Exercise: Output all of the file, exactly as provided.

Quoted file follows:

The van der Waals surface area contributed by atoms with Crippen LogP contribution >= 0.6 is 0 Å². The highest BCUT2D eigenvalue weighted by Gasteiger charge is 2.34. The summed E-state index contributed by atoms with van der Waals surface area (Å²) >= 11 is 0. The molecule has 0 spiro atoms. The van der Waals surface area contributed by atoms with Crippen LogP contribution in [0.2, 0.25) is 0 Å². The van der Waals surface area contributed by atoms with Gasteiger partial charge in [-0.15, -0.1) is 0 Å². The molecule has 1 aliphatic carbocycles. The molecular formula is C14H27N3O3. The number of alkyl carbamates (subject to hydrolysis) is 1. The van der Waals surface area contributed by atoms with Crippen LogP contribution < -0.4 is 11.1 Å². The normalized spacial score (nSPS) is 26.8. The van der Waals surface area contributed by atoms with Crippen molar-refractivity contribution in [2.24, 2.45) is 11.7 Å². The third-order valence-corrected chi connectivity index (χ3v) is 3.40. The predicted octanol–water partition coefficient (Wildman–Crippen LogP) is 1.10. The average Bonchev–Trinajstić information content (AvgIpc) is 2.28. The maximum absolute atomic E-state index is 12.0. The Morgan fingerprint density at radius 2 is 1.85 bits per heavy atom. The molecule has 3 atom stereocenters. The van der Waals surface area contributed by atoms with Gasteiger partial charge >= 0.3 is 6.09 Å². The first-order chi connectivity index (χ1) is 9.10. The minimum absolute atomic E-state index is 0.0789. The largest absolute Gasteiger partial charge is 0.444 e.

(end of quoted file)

The van der Waals surface area contributed by atoms with Crippen LogP contribution >= 0.6 is 0 Å². The highest BCUT2D eigenvalue weighted by Gasteiger charge is 2.34. The summed E-state index contributed by atoms with van der Waals surface area (Å²) >= 11 is 0. The molecule has 0 spiro atoms. The van der Waals surface area contributed by atoms with Crippen LogP contribution in [0.2, 0.25) is 0 Å². The van der Waals surface area contributed by atoms with Gasteiger partial charge in [-0.15, -0.1) is 0 Å². The molecule has 1 aliphatic carbocycles. The molecular formula is C14H27N3O3. The number of alkyl carbamates (subject to hydrolysis) is 1. The van der Waals surface area contributed by atoms with Crippen LogP contribution < -0.4 is 11.1 Å². The normalized spacial score (nSPS) is 26.8. The van der Waals surface area contributed by atoms with Crippen molar-refractivity contribution in [2.24, 2.45) is 11.7 Å². The third-order valence-corrected chi connectivity index (χ3v) is 3.40. The predicted octanol–water partition coefficient (Wildman–Crippen LogP) is 1.10. The average Bonchev–Trinajstić information content (AvgIpc) is 2.28. The maximum absolute atomic E-state index is 12.0. The Morgan fingerprint density at radius 2 is 1.85 bits per heavy atom. The molecule has 3 atom stereocenters. The van der Waals surface area contributed by atoms with Gasteiger partial charge >= 0.3 is 6.09 Å². The first-order chi connectivity index (χ1) is 9.10. The minimum absolute atomic E-state index is 0.0789. The largest absolute Gasteiger partial charge is 0.444 e.